Reports indicate that Google has taken definitive steps towards launching their own cellular phone service, making a long-whispered rumor sound like more than just hearsay. Google is working on deals with both Sprint and T-Mobile to become a mobile virtual network operator (MVNO) on their infrastructure. While details are sparse for now, this might be your surest bet to avoid bloatware if there ever was one.

An MVNO is a third-party who uses a major carrier's network to provide service. For Sprint and T-Mobile, this is a key revenue source that helps justify their investments in improving their coverage. For consumers, current players like FreedomPop and Virgin Mobile provide additional choice and price competition. While most MVNOs offer non-contract plans, it is not clear at this time whether that would also be true for Google. This could be a venue for them to subsidize the Nexus line.

The report, first published by The Information, mentions that the program has been codenamed "Nova" internally. That sounded familiar to us, because we had been tipped about a similar program called "Nova" last year. We had not been able to get more info and did not report on it - until now.

Our tipster told us that Google Voice (now, that would probably be Hangouts) would be the backbone of the Google plans, which would be data-only. With access to mobile data and possession of a Voice number, the experience would theoretically be nearly equivalent to a conventional phone plus data plan. The tipster also told us that the plans would offer unlimited data, while leaning on WiFi where available.


Neither today's report nor our tip makes it clear what network(s) the plan would utilize. T-Mobile is a GSM carrier while Sprint uses CDMA. For high-speed data, these networks are interoperable provided devices have the right frequency radios. Legacy interoperability (that is, 3G) is dicier.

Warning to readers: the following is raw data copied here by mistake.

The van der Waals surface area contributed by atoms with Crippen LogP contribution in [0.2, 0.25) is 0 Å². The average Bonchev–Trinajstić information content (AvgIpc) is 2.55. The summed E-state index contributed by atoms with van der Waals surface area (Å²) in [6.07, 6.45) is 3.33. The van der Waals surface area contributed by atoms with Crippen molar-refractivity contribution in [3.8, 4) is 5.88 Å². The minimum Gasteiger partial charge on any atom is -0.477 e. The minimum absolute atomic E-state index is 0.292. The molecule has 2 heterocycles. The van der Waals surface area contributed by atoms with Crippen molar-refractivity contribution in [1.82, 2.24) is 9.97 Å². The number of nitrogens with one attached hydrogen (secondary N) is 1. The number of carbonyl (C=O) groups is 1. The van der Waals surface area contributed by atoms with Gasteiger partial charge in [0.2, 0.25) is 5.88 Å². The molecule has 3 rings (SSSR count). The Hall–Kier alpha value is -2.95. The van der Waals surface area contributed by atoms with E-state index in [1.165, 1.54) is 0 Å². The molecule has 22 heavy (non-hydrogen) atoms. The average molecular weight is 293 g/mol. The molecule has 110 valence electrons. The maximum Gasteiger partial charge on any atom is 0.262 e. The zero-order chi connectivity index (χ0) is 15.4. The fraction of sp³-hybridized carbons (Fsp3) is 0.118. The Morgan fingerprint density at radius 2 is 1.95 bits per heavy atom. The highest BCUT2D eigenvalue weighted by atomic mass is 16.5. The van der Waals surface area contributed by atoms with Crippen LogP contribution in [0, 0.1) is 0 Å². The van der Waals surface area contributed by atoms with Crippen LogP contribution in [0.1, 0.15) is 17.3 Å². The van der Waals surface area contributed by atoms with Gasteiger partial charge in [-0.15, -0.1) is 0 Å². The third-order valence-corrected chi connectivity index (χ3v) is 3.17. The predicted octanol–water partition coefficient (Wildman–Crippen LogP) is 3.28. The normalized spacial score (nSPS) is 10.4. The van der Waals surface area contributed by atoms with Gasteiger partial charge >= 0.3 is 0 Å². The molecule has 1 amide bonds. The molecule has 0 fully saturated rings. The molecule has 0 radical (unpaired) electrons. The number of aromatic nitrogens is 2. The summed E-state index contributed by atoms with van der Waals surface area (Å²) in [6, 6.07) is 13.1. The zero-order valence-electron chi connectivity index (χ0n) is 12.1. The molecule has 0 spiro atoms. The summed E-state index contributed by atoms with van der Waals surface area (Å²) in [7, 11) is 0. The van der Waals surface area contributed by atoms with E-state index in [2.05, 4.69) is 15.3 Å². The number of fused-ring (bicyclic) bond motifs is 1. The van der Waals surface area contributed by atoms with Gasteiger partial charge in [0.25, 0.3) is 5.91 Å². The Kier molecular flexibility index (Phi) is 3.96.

This isn't the first time you may have heard about Google as an MVNO, either. In April, we reported on a rumor that Google was planning some sort of venture to offer cell service in Google Fiber markets. Today's report is far less modest than just a small rollout, but don't be surprised if it does in fact start on a limited basis like the original rumor.

At this point, Google doesn't have to do much to keep the big carriers on its side. While years ago appeasement was necessary to make sure Android devices were given a fair shake, they now occupy a huge chunk of market share. The benefit that comes with that is things like this; pissing off AT&T and Verizon isn't much of a risk like it once was. Instead, a Google-led cell phone service could drive prices down and give Google control over distribution and software of their (and other OEMs') devices.

For those of you who have been claiming Google would launch their own carrier since the launch of the Nexus One, congratulations! You're sort of, kind of right. They're never going to build out their own towers and the like, but this is almost like being a carrier.

Updated to properly credit The Information with the original report. 

Sources: The Information, Wall Street Journal